House Republicans to introduce bill to overturn Cook County pop tax

on Aug15

15 August 2017 | 3:11 pm

Five Republican members of the Illinois House of Representatives plan to introduce a bill that would kill Cook County’s tax on sweetened beverages.

The members — Michael McAuliffe (R-Chicago), Christine Winger (R-Bloomingdale), Peter Breen (R-Lombard), Grant Wehrli (R-Naperville), and Keith Wheeler (R-Oswego) — plan to discuss the legislation at a news conference Tuesday morning at the Thompson Center.

House Bill 4082 would prevent any home rule county from imposing a tax on sweetened beverages based on volume sold. The bill applies to any county ordinance adopted on or before the effective date of the bill, which would repeal the existing Cook County ordinance.

The penny-per-ounce tax, which went into effect Aug. 2, has been a headache for some Cook County residents and businesses. On Aug. 7, a customer sued Walgreens for adding the tax onto his unsweetened beverages.

A day later, McDonald’s was accused in a suit of improperly applying the tax as part of the subtotal and, Aug. 9, a lawsuit filed against 7-Eleven stores alleges that the tax is applied to its oversized cups whether or not the drink in them is sweetened.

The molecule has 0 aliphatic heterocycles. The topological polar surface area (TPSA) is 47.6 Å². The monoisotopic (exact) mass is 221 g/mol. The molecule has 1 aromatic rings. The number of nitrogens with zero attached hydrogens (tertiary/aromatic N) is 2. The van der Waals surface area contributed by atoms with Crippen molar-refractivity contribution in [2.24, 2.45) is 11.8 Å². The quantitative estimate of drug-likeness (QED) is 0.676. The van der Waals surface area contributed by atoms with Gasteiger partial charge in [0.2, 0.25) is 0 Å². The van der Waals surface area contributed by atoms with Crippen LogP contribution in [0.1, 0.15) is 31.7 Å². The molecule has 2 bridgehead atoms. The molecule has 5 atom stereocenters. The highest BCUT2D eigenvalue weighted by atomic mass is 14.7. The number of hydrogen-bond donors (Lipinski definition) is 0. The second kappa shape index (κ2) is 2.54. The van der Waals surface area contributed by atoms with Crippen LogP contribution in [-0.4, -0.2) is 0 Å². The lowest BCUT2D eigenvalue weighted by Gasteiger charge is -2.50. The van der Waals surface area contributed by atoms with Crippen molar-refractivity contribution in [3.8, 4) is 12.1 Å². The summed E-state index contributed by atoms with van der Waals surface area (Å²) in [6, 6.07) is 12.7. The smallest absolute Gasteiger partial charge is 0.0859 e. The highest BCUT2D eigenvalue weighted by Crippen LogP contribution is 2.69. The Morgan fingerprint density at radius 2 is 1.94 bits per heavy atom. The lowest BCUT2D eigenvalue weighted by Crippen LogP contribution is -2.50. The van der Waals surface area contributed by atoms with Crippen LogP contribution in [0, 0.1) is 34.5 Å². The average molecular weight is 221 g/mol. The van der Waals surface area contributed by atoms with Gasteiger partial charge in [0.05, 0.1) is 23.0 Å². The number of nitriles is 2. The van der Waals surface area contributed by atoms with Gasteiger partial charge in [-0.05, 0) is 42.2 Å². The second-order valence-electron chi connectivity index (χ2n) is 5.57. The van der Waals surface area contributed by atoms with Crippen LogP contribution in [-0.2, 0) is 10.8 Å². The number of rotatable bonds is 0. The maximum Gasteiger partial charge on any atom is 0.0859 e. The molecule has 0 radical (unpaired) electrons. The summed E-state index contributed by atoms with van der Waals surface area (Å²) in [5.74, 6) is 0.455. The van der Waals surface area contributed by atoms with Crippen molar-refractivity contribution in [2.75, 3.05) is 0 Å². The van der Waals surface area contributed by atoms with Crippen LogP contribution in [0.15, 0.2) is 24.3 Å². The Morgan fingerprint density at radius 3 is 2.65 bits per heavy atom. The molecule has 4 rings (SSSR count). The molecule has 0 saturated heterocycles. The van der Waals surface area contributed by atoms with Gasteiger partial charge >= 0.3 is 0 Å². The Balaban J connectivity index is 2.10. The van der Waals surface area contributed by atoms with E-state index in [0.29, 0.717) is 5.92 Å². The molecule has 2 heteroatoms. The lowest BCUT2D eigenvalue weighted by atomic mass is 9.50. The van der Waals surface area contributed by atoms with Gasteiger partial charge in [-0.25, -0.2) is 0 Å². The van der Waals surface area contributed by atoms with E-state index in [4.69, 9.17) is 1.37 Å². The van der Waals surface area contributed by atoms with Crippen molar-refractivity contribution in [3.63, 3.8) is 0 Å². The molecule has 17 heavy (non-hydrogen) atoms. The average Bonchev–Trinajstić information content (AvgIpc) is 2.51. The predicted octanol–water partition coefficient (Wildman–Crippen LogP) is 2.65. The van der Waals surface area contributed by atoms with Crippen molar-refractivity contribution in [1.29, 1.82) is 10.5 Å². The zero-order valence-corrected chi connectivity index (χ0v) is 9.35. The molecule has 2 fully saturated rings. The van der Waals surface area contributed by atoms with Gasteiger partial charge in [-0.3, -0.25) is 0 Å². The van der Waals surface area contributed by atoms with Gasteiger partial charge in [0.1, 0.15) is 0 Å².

Toni Preckwinkle, county board president, has said that the tax would bring in much-needed revenue to help balance the county’s books.

The tax covers carbonated soft drinks (whether sweetened with sugar or a sugar substitute), sports drinks and energy drinks. Fruit drinks also are taxed, but 100-percent fruit juice is exempt.

A group of Illinois retailers made a last-ditch effort to halt the rollout of the tax, calling it confusing and “unconstitutionally vague.” The Illinois Retail Merchants Association was granted a temporary injunction that delayed the tax, but a judge eventually let it take effect earlier this month.

Also, Crain’s Chicago Business is reporting that the Illinois Liquor Control Commission has sent a letter to Cook County Board President Toni Preckwinkle, warning that many of its wholesalers have to deal with the complicated tax, which “may lead to practices that violate the Illinois Liquor Control Act,” according to Crain’s.



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